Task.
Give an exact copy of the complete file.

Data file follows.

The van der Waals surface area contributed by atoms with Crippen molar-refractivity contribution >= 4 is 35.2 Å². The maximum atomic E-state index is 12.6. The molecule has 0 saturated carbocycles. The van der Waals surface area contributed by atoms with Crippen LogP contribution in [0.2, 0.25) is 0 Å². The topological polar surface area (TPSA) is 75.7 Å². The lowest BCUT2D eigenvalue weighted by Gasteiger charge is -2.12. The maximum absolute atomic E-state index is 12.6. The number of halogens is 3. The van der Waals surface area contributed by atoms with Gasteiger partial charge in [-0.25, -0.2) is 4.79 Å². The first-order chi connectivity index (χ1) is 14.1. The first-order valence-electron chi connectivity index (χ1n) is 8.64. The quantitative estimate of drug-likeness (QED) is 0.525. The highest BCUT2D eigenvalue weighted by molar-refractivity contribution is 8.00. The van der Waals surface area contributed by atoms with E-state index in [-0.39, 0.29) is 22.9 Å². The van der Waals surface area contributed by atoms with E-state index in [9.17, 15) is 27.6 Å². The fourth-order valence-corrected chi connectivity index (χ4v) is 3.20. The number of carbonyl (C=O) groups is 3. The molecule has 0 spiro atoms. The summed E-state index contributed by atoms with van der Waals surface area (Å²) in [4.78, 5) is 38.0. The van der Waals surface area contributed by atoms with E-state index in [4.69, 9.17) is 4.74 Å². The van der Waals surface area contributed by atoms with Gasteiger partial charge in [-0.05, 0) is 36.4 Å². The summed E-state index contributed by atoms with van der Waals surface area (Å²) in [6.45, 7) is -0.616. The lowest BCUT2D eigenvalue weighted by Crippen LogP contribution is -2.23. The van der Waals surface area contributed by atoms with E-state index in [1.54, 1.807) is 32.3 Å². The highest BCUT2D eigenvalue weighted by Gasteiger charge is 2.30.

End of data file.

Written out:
The van der Waals surface area contributed by atoms with Crippen molar-refractivity contribution >= 4 is 35.2 Å². The maximum atomic E-state index is 12.6. The molecule has 0 saturated carbocycles. The van der Waals surface area contributed by atoms with Crippen LogP contribution in [0.2, 0.25) is 0 Å². The topological polar surface area (TPSA) is 75.7 Å². The lowest BCUT2D eigenvalue weighted by Gasteiger charge is -2.12. The maximum absolute atomic E-state index is 12.6. The number of halogens is 3. The van der Waals surface area contributed by atoms with Gasteiger partial charge in [-0.25, -0.2) is 4.79 Å². The first-order chi connectivity index (χ1) is 14.1. The first-order valence-electron chi connectivity index (χ1n) is 8.64. The quantitative estimate of drug-likeness (QED) is 0.525. The highest BCUT2D eigenvalue weighted by molar-refractivity contribution is 8.00. The van der Waals surface area contributed by atoms with E-state index in [-0.39, 0.29) is 22.9 Å². The van der Waals surface area contributed by atoms with E-state index in [9.17, 15) is 27.6 Å². The fourth-order valence-corrected chi connectivity index (χ4v) is 3.20. The number of carbonyl (C=O) groups is 3. The molecule has 0 spiro atoms. The summed E-state index contributed by atoms with van der Waals surface area (Å²) in [4.78, 5) is 38.0. The van der Waals surface area contributed by atoms with E-state index in [4.69, 9.17) is 4.74 Å². The van der Waals surface area contributed by atoms with Gasteiger partial charge in [-0.05, 0) is 36.4 Å². The summed E-state index contributed by atoms with van der Waals surface area (Å²) in [6.45, 7) is -0.616. The lowest BCUT2D eigenvalue weighted by Crippen LogP contribution is -2.23. The van der Waals surface area contributed by atoms with E-state index in [1.54, 1.807) is 32.3 Å². The highest BCUT2D eigenvalue weighted by Gasteiger charge is 2.30.